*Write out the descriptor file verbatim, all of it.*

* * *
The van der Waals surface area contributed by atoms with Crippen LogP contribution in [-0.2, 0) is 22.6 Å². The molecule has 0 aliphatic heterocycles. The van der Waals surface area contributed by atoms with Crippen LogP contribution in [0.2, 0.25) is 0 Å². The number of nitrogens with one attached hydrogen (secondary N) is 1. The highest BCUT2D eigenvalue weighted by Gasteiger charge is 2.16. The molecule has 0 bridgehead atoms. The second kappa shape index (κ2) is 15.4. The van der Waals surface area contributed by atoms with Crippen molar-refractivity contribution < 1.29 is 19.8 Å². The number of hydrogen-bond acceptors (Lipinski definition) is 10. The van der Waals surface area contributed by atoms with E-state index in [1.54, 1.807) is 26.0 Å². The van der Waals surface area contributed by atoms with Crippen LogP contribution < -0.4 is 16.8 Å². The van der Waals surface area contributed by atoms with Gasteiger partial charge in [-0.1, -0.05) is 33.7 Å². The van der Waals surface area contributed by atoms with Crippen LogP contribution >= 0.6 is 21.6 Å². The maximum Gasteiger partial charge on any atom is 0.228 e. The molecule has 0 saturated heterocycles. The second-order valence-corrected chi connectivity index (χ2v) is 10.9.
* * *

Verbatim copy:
The van der Waals surface area contributed by atoms with Crippen LogP contribution in [-0.2, 0) is 22.6 Å². The molecule has 0 aliphatic heterocycles. The van der Waals surface area contributed by atoms with Crippen LogP contribution in [0.2, 0.25) is 0 Å². The number of nitrogens with one attached hydrogen (secondary N) is 1. The highest BCUT2D eigenvalue weighted by Gasteiger charge is 2.16. The molecule has 0 bridgehead atoms. The second kappa shape index (κ2) is 15.4. The van der Waals surface area contributed by atoms with Crippen molar-refractivity contribution < 1.29 is 19.8 Å². The number of hydrogen-bond acceptors (Lipinski definition) is 10. The van der Waals surface area contributed by atoms with E-state index in [1.54, 1.807) is 26.0 Å². The van der Waals surface area contributed by atoms with Crippen LogP contribution < -0.4 is 16.8 Å². The van der Waals surface area contributed by atoms with Gasteiger partial charge in [-0.1, -0.05) is 33.7 Å². The van der Waals surface area contributed by atoms with Crippen LogP contribution >= 0.6 is 21.6 Å². The maximum Gasteiger partial charge on any atom is 0.228 e. The molecule has 0 saturated heterocycles. The second-order valence-corrected chi connectivity index (χ2v) is 10.9.